Monday, August 29, 2005

Google Print and Fair Use

Having thought some about the "copying" aspect of Google Print, it would now be prudent to think about exceptions to the exclusive right of copyright holders to reproduce a work. Google's stance seems to be that their activities fall under the scope of the Fair Use exception to copyright. Fair Use is by far a straightforward concept, and comparatively very few cases have served to clarify the issue. Here's the text of section 107 of the copyright act, which describes the fair use exception:

Notwithstanding the provisions of sections 106 and 106A, the fair use of a copyrighted work, including such use by reproduction in copies or phonorecords or by any other means specified by that section, for purposes such as criticism, comment, news reporting, teaching (including multiple copies for classroom use), scholarship, or research, is not an infringement of copyright. In determining whether the use made of a work in any particular case is a fair use the factors to be considered shall include —

(1) the purpose and character of the use, including whether such use is of a commercial nature or is for nonprofit educational purposes;

(2) the nature of the copyrighted work;

(3) the amount and substantiality of the portion used in relation to the copyrighted work as a whole; and

(4) the effect of the use upon the potential market for or value of the copyrighted work.

The fact that a work is unpublished shall not itself bar a finding of fair use if such finding is made upon consideration of all the above factors.

Note that whether the copyright owner objects or not is not a factor to be considered when determining fair use. That copyright owner could file a lawsuit, but the fair use claim is evaluated on these four factors only.

So how does Google Print stack up against the four factors?

(1) Purpose and character. Commercial vs. educational is singled out here, and certainly Google's use is commercial. But that's not the only purpose or character allowed to be considered. A lawyer for Google could claim that their service, meeting people's information needs and directing them to a copyright holder when a work meets that information need, is a Good Thing. They could then go on to argue that making money of this is secondary, but lots of folks wouldn't believe that.

(2) Nature of the copyrighted work. This is hard to pin down due to the scope of what's being digitized. Books that have been out of print for 45 years and aren't widely available in the used book marked would evaluate differently according to this criteria than Harry Potter. (Yes, research libraries collect fiction too.)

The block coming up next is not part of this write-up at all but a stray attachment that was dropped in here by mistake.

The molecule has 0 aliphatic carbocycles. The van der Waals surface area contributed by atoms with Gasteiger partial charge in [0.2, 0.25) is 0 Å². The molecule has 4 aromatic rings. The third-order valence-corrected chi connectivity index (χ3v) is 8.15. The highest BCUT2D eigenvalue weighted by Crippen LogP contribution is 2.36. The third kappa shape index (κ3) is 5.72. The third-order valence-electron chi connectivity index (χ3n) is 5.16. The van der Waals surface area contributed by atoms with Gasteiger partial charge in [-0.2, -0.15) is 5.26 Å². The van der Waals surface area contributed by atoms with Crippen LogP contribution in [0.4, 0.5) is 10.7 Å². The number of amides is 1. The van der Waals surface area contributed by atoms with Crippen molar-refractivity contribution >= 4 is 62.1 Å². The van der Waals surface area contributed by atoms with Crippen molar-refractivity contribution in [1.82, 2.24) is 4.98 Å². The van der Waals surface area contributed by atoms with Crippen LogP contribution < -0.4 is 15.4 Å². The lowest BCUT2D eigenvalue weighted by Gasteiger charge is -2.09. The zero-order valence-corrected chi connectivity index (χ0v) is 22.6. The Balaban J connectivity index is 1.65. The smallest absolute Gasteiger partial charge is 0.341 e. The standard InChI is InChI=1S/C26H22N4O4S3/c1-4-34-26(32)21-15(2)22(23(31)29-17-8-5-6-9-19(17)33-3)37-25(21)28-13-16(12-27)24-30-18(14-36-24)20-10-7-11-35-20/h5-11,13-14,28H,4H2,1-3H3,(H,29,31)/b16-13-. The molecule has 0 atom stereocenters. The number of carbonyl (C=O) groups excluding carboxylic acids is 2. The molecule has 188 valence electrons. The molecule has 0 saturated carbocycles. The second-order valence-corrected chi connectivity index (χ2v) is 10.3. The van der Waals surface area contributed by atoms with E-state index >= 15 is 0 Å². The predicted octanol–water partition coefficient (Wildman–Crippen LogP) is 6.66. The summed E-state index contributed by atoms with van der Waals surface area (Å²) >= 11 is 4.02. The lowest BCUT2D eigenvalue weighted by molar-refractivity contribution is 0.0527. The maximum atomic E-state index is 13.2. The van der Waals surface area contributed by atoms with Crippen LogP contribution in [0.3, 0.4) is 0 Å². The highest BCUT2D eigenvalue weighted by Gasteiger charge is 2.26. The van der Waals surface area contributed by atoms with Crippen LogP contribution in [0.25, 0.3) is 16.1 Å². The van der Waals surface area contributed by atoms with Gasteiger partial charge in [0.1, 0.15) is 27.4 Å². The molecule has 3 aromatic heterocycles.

(3) Amount of the work. Again, tricky. Google is digitizing (copying) the entire work, and, presumably, using the entire work to create their index. The counter-argument seems to be they're only showing a small part to users of their service, but I don't believe that applies here. The exclusive right is the copying part, not what you show to other people.

(4) Effect on the market. Here is where only showing snippets to end-users comes in to play. Certainly the effect on the market is potentially severe if one could download, print, read a whole book from Google instead of purchasing it. The recording industry feels that way about file sharing, but there are many who disagree, claiming file sharing actually stimulates purchasing. (Sorry no citations right now, but there are gobs of studies out there on both sides of this issue.) I imagine Google would claim that by showing snippets they're telling users about resources they didn't know about before, and are thus adding to the market. This will be an interesting argument to follow.

My conclusion is that the fair use claim is far from a slam dunk in either direction. Personally, I'd love to see this litigated (and found in favor of Google!) to start what I consider to be much-needed reform in copyright law.

IANAL. Any misinterpretations or flawed analyses are entirely mine, and the result of me trying to pretend I know something about this stuff.

Sunday, August 28, 2005

Musings on the state of coyright

The recent brou-ha-ha (wow, I think that’s the first time I’ve ever written that word down!) over Google Print has me thinking about copyright law. I am not a lawyer. I have no legal training or education. I have picked up a bit about copyright law while working in the area of digital libraries for the past five years, however. I think what I think I know is accurate, but hey, I'm wrong a reasonable amount of the time.

The publishers who have objected to the Google Print project say that the project violates copyright law by scanning the books in question (copying, which is the first exclusive right granted to copyright holders by section 106 of U.S. copyright law) to index them. So how is this different than Google’s Web index? Well, in creating the Web index Google caches Web pages too. Caching may not actually be the right word there – Google probably more actively, intentionally, or permanently creates a copy than Random J. User’s Web browser does. One could argue there’s some sort of difference between the caching done by Google of Web pages and scanning page images of printed books, but it seems to me this difference is a matter of degree rather than of real substance. So if the digitization for Google Print is a copyright violation, does that mean all Web search engines are copyright violations?

Let’s take this exercise one step further. Indexes have been around for a very long time: the Readers’ Guide to Periodical Literature, Academic Search Premier, the MLA International Bibliography, and on ad infinitum. I admit to being ignorant as to whether these more traditional indexes tend to operate with the blessing of the copyright holders (although many of them are actually produced by publishers to cover their content), but surely not all of them do, and the library world isn’t exactly abuzz with these copyright holders crying foul. One difference is that the processing that happens to create these more traditional indexes (although this may no longer be true today!) is entirely an intellectual exercise. Any “copying” of the work done to create the index is purely in a person’s head. Is this difference one of degree or of substance?